Building electric circuits has been a science-class staple for decades. Using copper wire, a 9-volt battery and a light bulb, students learn about the flow of electricity. That classic lesson is changing as new technologies, such as drones and robots, enter the classroom. KSTK joined Wrangell students as they learned to build drones, program robots and create paper circuitry.
A handful of middle and high school students are gathered in Wrangell High School’s shop to build their very own drones. Plastic pieces lie all over a communal table as students screw and zip-tie their machines’ together.
Junior Zachery Seddon is just finishing his frame and is about to attach small motors to each corner.
“The motors have to be screwed on and we have to solder male and female ends to the motors and the circuitry,” Seddon said.
But, that’s not all students are learning through the Alaskans Transforming Educational Access within Communities and Homes (AKTEACH) program. The correspondence home-school program provides supplemental online courses for school districts around the state.
The Kodiak-based school is trying to use these drones to help students understand the skills necessary to build them, as well as how to fly, practical applications and legal limits.
“There are a surprising amount of restrictions with drones and their uses. You can’t go above 400 feet. You’re not supposed to at least,” Seddon explained.
The program’s Director of Rural Schools, Phil Johnson, hopes the two-day workshop will spark interest in science and technology career paths.
“We want them to recognize that there’s science here. Really our goal is to tie it in,” Johnson said. “We’re teaching them to kind of do the pilot component. Then we want to go through the fabrication component. Then we want to take them into the workflow piece where we do the 3D mapping. They get into more and more and more of the science piece.”
But it’s not all about drones. Wrangell high students are also learning how to program robots and build paper circuitry.
“The station that I’m working with students on is the paper circuitry station,” Nicole Fuerst, the program’s professional development coordinator, said. “They’re learning about conductivity and how to build basic circuits with some simple tools, LED stickers, copper tape and a printed circuit card and a small three-volt watch battery.”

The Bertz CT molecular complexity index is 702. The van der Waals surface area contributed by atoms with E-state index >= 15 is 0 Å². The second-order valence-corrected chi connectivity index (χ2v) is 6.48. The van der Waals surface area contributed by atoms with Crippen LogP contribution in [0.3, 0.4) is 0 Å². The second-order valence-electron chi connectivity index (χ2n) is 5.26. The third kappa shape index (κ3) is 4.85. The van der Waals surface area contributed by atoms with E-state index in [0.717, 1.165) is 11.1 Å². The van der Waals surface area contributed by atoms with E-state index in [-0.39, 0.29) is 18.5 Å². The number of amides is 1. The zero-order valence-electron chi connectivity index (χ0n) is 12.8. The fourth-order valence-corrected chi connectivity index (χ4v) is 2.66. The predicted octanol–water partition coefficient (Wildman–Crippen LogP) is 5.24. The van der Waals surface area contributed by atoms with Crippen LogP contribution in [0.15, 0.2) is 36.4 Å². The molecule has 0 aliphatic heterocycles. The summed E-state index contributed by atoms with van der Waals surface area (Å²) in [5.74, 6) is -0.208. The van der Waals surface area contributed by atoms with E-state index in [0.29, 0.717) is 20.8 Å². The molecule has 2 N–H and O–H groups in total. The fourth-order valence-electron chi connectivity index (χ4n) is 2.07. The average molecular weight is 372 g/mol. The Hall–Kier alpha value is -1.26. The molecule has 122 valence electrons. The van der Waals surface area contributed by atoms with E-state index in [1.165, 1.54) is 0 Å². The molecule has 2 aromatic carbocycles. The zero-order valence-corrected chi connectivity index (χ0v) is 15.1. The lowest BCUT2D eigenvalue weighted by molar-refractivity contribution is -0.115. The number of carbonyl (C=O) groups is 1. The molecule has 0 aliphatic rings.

Students are bending copper tape into preprinted patterns on paper with the goal of lighting LEDs the size of a fingernail.
In another room, Homeschool and Correspondence Coordinator Peggy Azuyak is teaching students to program small robots, called Dashes, using apps on an iPad.
“In this event, I’m running the Dash robots, just giving students an introduction to really basic early coding skills,” Azuyak explained. “The students are not actually writing any code for the Dash robots, but they are learning how to give commands, change the settings to make Dash do what they’re told to make them do because later this afternoon we’re hoping that they’re going to be able to have Dash do what they want it to do.”
In the afternoon, students put all they’ve learned into one final test, building a Rube Goldberg machine. They are required to use a Dash robot, light a paper circuit and as a result, pop a balloon.
Several approaches were taken to achieve results. Some activated their robots with a marble landing in a cup on its head, or popped their balloons by taping a plastic fork to the front of its body. At the end of the day, students tested their machines.
“Well the marble is going to come down here, all the way through these and hopefully pop the balloon. There’s tacks on the inside of the cup on top of Dash’s head. So hopefully it will hit it,” one student explained to the rest of the class.
After the marble raced through the marble run, it missed the cup meant to pop the balloon. Like this group, several were unsuccessful.
Fuerst: “If you had more supplies or different choices, what would you do differently next time?”
Student: “Have a bigger marble.”
Wrangell’s students, like many across the country, are being engaged through these science and technology programs, all in the hopes peaking their interest in careers of the future.